New Orleans, Louisiana and Gulfport, Mississippi (2005), as well as
the earthquake in Santiago, Chile (2010).
 Focus of this talk will be on law enforcement
officers who served during the aftermath of
Hurricane Katrina.
 The data reported on include:
 New Orleans - archival data
 Gulfport - survey and face-to-face interview
Hurricane Katrina, New
Orleans, LA
Contextual Information
 Major infrastructure damage
 Loss of headquarters and three police district
 Massive vehicle damage/destruction
 Loss of equipment
 80 officers were stranded & in need of
 2 officers committed
 Failed communication
Effects of Communication Loss on Operations
 Stifled flow of information between upper
management, mid-level management, and
patrol officers.
 Impacted the police operations as mid-level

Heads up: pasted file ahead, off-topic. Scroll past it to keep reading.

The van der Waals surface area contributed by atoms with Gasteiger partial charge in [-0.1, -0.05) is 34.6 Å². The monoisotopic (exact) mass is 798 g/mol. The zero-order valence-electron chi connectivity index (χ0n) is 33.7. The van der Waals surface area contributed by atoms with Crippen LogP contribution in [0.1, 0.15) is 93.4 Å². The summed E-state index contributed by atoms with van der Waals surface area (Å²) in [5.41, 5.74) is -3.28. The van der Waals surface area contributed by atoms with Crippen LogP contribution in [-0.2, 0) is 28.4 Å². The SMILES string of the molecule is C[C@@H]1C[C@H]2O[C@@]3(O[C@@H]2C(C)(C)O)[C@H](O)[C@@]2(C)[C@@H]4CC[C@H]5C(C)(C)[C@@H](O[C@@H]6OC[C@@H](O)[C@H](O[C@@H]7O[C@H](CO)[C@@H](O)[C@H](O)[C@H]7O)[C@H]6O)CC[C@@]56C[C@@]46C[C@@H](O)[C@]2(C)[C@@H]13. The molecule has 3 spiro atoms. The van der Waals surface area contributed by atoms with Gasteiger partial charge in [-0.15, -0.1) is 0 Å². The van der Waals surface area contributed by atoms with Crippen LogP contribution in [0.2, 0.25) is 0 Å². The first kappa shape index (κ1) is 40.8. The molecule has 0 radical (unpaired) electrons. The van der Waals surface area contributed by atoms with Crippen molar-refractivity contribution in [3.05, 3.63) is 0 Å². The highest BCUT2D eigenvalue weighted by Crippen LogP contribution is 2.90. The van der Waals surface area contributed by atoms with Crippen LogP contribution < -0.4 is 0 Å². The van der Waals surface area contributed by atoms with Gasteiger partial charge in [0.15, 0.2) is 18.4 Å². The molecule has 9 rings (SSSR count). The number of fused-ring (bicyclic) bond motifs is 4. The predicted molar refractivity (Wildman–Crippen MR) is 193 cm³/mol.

managers had to make key decisions.
 Impacted the dissemination of information to
the media.
 NOPD resorted to using runners to transfer
messages and information between police
Findings – NOPD
 Abandonment of duty took place among the
New Orleans police officers.
 Media outlets reported 200 officers
abandoned post (Benjamin 2005).
 According to former Superintendent Riley, 147
officers left or abandoned post sometime
during the storm (Testimony of Warren J.
Riley 2006).
 The department lost anywhere from eight to
11 percent of the operating force of 1,750
 The officers who were accused of abandoning
their posts were categorized based on the
degree of their infraction; those whose
actions were considered to be most egregious
were fired from the department, while others
were suspended without pay for up to four
 Eventually 51 NOPD employees were fired - 45
officers and six civilian employees - for post
abandonment before or after Hurricane
Katrina (MSNBC, 2005).
 Review of archival data illustrated the